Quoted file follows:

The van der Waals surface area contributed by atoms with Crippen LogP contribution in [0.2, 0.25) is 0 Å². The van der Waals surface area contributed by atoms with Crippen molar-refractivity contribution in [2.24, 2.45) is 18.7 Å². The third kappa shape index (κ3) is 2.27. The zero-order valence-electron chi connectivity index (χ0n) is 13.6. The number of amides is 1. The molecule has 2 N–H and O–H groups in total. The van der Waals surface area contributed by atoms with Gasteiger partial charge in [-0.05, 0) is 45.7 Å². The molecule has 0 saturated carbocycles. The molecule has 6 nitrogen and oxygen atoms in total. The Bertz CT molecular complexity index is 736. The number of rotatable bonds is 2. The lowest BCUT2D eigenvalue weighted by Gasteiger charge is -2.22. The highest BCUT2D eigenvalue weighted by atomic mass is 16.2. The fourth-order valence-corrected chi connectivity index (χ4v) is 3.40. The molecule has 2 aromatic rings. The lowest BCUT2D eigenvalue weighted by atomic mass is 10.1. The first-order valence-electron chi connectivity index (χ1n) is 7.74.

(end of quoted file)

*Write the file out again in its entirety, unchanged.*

The van der Waals surface area contributed by atoms with Crippen LogP contribution in [0.2, 0.25) is 0 Å². The van der Waals surface area contributed by atoms with Crippen molar-refractivity contribution in [2.24, 2.45) is 18.7 Å². The third kappa shape index (κ3) is 2.27. The zero-order valence-electron chi connectivity index (χ0n) is 13.6. The number of amides is 1. The molecule has 2 N–H and O–H groups in total. The van der Waals surface area contributed by atoms with Gasteiger partial charge in [-0.05, 0) is 45.7 Å². The molecule has 0 saturated carbocycles. The molecule has 6 nitrogen and oxygen atoms in total. The Bertz CT molecular complexity index is 736. The number of rotatable bonds is 2. The lowest BCUT2D eigenvalue weighted by Gasteiger charge is -2.22. The highest BCUT2D eigenvalue weighted by atomic mass is 16.2. The fourth-order valence-corrected chi connectivity index (χ4v) is 3.40. The molecule has 2 aromatic rings. The lowest BCUT2D eigenvalue weighted by atomic mass is 10.1. The first-order valence-electron chi connectivity index (χ1n) is 7.74.